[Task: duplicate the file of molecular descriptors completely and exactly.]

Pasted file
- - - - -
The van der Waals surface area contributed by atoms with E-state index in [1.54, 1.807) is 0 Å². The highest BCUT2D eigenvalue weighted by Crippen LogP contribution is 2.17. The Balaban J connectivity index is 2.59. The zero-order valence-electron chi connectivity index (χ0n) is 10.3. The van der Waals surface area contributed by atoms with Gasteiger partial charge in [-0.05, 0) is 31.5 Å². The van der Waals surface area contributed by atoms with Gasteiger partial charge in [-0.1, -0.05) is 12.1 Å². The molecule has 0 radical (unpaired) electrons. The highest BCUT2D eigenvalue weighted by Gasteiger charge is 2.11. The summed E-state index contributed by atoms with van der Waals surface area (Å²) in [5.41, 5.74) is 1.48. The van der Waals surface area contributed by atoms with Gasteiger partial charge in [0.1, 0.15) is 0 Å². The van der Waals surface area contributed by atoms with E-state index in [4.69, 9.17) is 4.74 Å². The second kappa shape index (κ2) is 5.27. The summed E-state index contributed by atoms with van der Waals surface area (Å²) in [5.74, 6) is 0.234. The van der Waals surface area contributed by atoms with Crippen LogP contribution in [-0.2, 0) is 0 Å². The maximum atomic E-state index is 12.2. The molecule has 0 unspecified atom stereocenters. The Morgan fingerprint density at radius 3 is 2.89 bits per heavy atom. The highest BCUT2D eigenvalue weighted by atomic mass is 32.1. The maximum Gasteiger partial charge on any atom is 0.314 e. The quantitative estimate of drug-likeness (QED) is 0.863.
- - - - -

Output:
The van der Waals surface area contributed by atoms with E-state index in [1.54, 1.807) is 0 Å². The highest BCUT2D eigenvalue weighted by Crippen LogP contribution is 2.17. The Balaban J connectivity index is 2.59. The zero-order valence-electron chi connectivity index (χ0n) is 10.3. The van der Waals surface area contributed by atoms with Gasteiger partial charge in [-0.05, 0) is 31.5 Å². The van der Waals surface area contributed by atoms with Gasteiger partial charge in [-0.1, -0.05) is 12.1 Å². The molecule has 0 radical (unpaired) electrons. The highest BCUT2D eigenvalue weighted by Gasteiger charge is 2.11. The summed E-state index contributed by atoms with van der Waals surface area (Å²) in [5.41, 5.74) is 1.48. The van der Waals surface area contributed by atoms with Gasteiger partial charge in [0.1, 0.15) is 0 Å². The van der Waals surface area contributed by atoms with E-state index in [4.69, 9.17) is 4.74 Å². The second kappa shape index (κ2) is 5.27. The summed E-state index contributed by atoms with van der Waals surface area (Å²) in [5.74, 6) is 0.234. The van der Waals surface area contributed by atoms with Crippen LogP contribution in [-0.2, 0) is 0 Å². The maximum atomic E-state index is 12.2. The molecule has 0 unspecified atom stereocenters. The Morgan fingerprint density at radius 3 is 2.89 bits per heavy atom. The highest BCUT2D eigenvalue weighted by atomic mass is 32.1. The maximum Gasteiger partial charge on any atom is 0.314 e. The quantitative estimate of drug-likeness (QED) is 0.863.